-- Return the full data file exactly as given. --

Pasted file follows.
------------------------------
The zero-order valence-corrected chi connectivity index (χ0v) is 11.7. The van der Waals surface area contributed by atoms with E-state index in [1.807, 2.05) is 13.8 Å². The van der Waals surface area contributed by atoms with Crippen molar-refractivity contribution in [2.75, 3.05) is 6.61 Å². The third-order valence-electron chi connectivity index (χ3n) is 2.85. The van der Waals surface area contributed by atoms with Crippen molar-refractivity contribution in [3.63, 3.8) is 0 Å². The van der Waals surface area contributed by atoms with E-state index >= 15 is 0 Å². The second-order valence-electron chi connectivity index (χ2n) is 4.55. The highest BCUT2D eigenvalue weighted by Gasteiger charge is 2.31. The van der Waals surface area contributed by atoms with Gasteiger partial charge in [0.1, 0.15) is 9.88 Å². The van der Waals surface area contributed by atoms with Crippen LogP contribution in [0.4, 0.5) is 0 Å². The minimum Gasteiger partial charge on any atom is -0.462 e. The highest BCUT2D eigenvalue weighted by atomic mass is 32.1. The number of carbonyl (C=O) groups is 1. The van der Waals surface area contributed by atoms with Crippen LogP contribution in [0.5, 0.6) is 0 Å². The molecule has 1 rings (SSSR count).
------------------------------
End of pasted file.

The zero-order valence-corrected chi connectivity index (χ0v) is 11.7. The van der Waals surface area contributed by atoms with E-state index in [1.807, 2.05) is 13.8 Å². The van der Waals surface area contributed by atoms with Crippen molar-refractivity contribution in [2.75, 3.05) is 6.61 Å². The third-order valence-electron chi connectivity index (χ3n) is 2.85. The van der Waals surface area contributed by atoms with Crippen molar-refractivity contribution in [3.63, 3.8) is 0 Å². The van der Waals surface area contributed by atoms with E-state index >= 15 is 0 Å². The second-order valence-electron chi connectivity index (χ2n) is 4.55. The highest BCUT2D eigenvalue weighted by Gasteiger charge is 2.31. The van der Waals surface area contributed by atoms with Gasteiger partial charge in [0.1, 0.15) is 9.88 Å². The van der Waals surface area contributed by atoms with Crippen LogP contribution in [0.4, 0.5) is 0 Å². The minimum Gasteiger partial charge on any atom is -0.462 e. The highest BCUT2D eigenvalue weighted by atomic mass is 32.1. The number of carbonyl (C=O) groups is 1. The van der Waals surface area contributed by atoms with Crippen LogP contribution in [0.5, 0.6) is 0 Å². The molecule has 1 rings (SSSR count).